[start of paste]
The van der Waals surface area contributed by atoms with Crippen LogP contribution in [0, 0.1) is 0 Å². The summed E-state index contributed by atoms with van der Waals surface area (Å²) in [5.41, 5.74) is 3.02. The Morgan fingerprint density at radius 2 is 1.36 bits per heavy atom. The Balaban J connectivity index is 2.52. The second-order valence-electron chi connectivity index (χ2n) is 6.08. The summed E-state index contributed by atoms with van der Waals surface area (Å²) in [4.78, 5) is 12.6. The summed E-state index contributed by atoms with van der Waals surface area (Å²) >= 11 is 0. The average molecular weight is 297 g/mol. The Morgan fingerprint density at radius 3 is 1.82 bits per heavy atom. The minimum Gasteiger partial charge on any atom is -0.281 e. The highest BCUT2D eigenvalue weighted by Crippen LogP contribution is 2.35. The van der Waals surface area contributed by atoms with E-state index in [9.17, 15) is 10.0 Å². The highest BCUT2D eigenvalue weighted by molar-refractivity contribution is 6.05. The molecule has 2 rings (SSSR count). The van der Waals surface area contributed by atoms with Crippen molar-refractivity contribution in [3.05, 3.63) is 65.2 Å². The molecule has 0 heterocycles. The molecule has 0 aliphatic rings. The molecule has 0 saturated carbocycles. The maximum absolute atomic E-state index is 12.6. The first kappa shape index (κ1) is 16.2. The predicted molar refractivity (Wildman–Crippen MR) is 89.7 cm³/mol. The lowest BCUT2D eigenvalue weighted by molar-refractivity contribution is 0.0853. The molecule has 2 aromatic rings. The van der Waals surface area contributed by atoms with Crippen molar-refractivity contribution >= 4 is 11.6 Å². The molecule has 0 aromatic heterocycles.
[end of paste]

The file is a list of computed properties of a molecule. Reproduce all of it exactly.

The van der Waals surface area contributed by atoms with Crippen LogP contribution in [0, 0.1) is 0 Å². The summed E-state index contributed by atoms with van der Waals surface area (Å²) in [5.41, 5.74) is 3.02. The Morgan fingerprint density at radius 2 is 1.36 bits per heavy atom. The Balaban J connectivity index is 2.52. The second-order valence-electron chi connectivity index (χ2n) is 6.08. The summed E-state index contributed by atoms with van der Waals surface area (Å²) in [4.78, 5) is 12.6. The summed E-state index contributed by atoms with van der Waals surface area (Å²) >= 11 is 0. The average molecular weight is 297 g/mol. The Morgan fingerprint density at radius 3 is 1.82 bits per heavy atom. The minimum Gasteiger partial charge on any atom is -0.281 e. The highest BCUT2D eigenvalue weighted by Crippen LogP contribution is 2.35. The van der Waals surface area contributed by atoms with E-state index in [9.17, 15) is 10.0 Å². The highest BCUT2D eigenvalue weighted by molar-refractivity contribution is 6.05. The molecule has 2 rings (SSSR count). The van der Waals surface area contributed by atoms with Crippen molar-refractivity contribution in [3.05, 3.63) is 65.2 Å². The molecule has 0 heterocycles. The molecule has 0 aliphatic rings. The molecule has 0 saturated carbocycles. The maximum absolute atomic E-state index is 12.6. The first kappa shape index (κ1) is 16.2. The predicted molar refractivity (Wildman–Crippen MR) is 89.7 cm³/mol. The lowest BCUT2D eigenvalue weighted by molar-refractivity contribution is 0.0853. The molecule has 2 aromatic rings. The van der Waals surface area contributed by atoms with Crippen molar-refractivity contribution >= 4 is 11.6 Å². The molecule has 0 aromatic heterocycles.